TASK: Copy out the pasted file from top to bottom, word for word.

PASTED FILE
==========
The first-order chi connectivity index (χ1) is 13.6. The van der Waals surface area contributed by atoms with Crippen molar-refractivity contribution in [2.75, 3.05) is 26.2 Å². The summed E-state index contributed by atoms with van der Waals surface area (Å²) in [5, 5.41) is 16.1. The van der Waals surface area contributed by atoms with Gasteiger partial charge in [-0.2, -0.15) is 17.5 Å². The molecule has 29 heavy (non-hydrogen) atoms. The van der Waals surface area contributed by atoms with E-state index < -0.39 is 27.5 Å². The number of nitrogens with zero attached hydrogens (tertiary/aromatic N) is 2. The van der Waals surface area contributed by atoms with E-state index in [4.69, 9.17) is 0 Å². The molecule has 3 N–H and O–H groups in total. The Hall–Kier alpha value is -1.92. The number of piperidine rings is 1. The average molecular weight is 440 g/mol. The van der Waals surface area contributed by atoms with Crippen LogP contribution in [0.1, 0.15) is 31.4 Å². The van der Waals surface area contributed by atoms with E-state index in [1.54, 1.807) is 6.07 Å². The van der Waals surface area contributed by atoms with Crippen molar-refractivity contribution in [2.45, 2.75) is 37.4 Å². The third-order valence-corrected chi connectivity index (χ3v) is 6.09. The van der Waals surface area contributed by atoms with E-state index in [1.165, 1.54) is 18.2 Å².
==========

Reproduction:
The first-order chi connectivity index (χ1) is 13.6. The van der Waals surface area contributed by atoms with Crippen molar-refractivity contribution in [2.75, 3.05) is 26.2 Å². The summed E-state index contributed by atoms with van der Waals surface area (Å²) in [5, 5.41) is 16.1. The van der Waals surface area contributed by atoms with Gasteiger partial charge in [-0.2, -0.15) is 17.5 Å². The molecule has 29 heavy (non-hydrogen) atoms. The van der Waals surface area contributed by atoms with E-state index < -0.39 is 27.5 Å². The number of nitrogens with zero attached hydrogens (tertiary/aromatic N) is 2. The van der Waals surface area contributed by atoms with E-state index in [4.69, 9.17) is 0 Å². The molecule has 3 N–H and O–H groups in total. The Hall–Kier alpha value is -1.92. The number of piperidine rings is 1. The average molecular weight is 440 g/mol. The van der Waals surface area contributed by atoms with Crippen LogP contribution in [0.1, 0.15) is 31.4 Å². The van der Waals surface area contributed by atoms with E-state index in [1.54, 1.807) is 6.07 Å². The van der Waals surface area contributed by atoms with Crippen molar-refractivity contribution in [2.45, 2.75) is 37.4 Å². The third-order valence-corrected chi connectivity index (χ3v) is 6.09. The van der Waals surface area contributed by atoms with E-state index in [1.165, 1.54) is 18.2 Å².